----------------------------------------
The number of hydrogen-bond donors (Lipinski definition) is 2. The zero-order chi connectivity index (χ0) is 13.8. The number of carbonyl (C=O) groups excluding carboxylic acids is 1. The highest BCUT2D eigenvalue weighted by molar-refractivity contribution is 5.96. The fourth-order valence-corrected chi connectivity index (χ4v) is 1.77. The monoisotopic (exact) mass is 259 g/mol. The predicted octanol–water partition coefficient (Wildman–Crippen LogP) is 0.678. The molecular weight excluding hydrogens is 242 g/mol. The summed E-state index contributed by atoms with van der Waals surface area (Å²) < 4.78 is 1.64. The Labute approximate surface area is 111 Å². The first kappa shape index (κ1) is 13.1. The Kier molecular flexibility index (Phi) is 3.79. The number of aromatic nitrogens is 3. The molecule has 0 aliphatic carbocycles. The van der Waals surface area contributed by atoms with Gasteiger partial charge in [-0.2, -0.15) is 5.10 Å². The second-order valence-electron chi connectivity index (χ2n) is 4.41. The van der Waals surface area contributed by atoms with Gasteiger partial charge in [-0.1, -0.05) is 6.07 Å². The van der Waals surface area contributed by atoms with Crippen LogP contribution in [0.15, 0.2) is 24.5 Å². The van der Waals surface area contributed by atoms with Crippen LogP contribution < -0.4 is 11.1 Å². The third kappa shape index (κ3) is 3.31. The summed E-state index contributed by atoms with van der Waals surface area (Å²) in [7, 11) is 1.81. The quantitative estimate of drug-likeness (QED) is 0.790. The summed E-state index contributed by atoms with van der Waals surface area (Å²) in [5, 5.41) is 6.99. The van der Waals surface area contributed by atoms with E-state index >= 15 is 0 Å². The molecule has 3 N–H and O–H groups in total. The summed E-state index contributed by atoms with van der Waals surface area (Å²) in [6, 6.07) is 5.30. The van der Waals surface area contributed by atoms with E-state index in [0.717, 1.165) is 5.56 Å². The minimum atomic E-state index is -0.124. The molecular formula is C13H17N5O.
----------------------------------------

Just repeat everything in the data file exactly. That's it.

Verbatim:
The number of hydrogen-bond donors (Lipinski definition) is 2. The zero-order chi connectivity index (χ0) is 13.8. The number of carbonyl (C=O) groups excluding carboxylic acids is 1. The highest BCUT2D eigenvalue weighted by molar-refractivity contribution is 5.96. The fourth-order valence-corrected chi connectivity index (χ4v) is 1.77. The monoisotopic (exact) mass is 259 g/mol. The predicted octanol–water partition coefficient (Wildman–Crippen LogP) is 0.678. The molecular weight excluding hydrogens is 242 g/mol. The summed E-state index contributed by atoms with van der Waals surface area (Å²) < 4.78 is 1.64. The Labute approximate surface area is 111 Å². The first kappa shape index (κ1) is 13.1. The Kier molecular flexibility index (Phi) is 3.79. The number of aromatic nitrogens is 3. The molecule has 0 aliphatic carbocycles. The van der Waals surface area contributed by atoms with Gasteiger partial charge in [-0.2, -0.15) is 5.10 Å². The second-order valence-electron chi connectivity index (χ2n) is 4.41. The van der Waals surface area contributed by atoms with Gasteiger partial charge in [-0.1, -0.05) is 6.07 Å². The van der Waals surface area contributed by atoms with Crippen LogP contribution in [0.15, 0.2) is 24.5 Å². The van der Waals surface area contributed by atoms with Crippen LogP contribution < -0.4 is 11.1 Å². The third kappa shape index (κ3) is 3.31. The summed E-state index contributed by atoms with van der Waals surface area (Å²) in [7, 11) is 1.81. The quantitative estimate of drug-likeness (QED) is 0.790. The summed E-state index contributed by atoms with van der Waals surface area (Å²) in [5, 5.41) is 6.99. The van der Waals surface area contributed by atoms with E-state index >= 15 is 0 Å². The molecule has 3 N–H and O–H groups in total. The summed E-state index contributed by atoms with van der Waals surface area (Å²) in [6, 6.07) is 5.30. The van der Waals surface area contributed by atoms with E-state index in [0.717, 1.165) is 5.56 Å². The minimum atomic E-state index is -0.124. The molecular formula is C13H17N5O.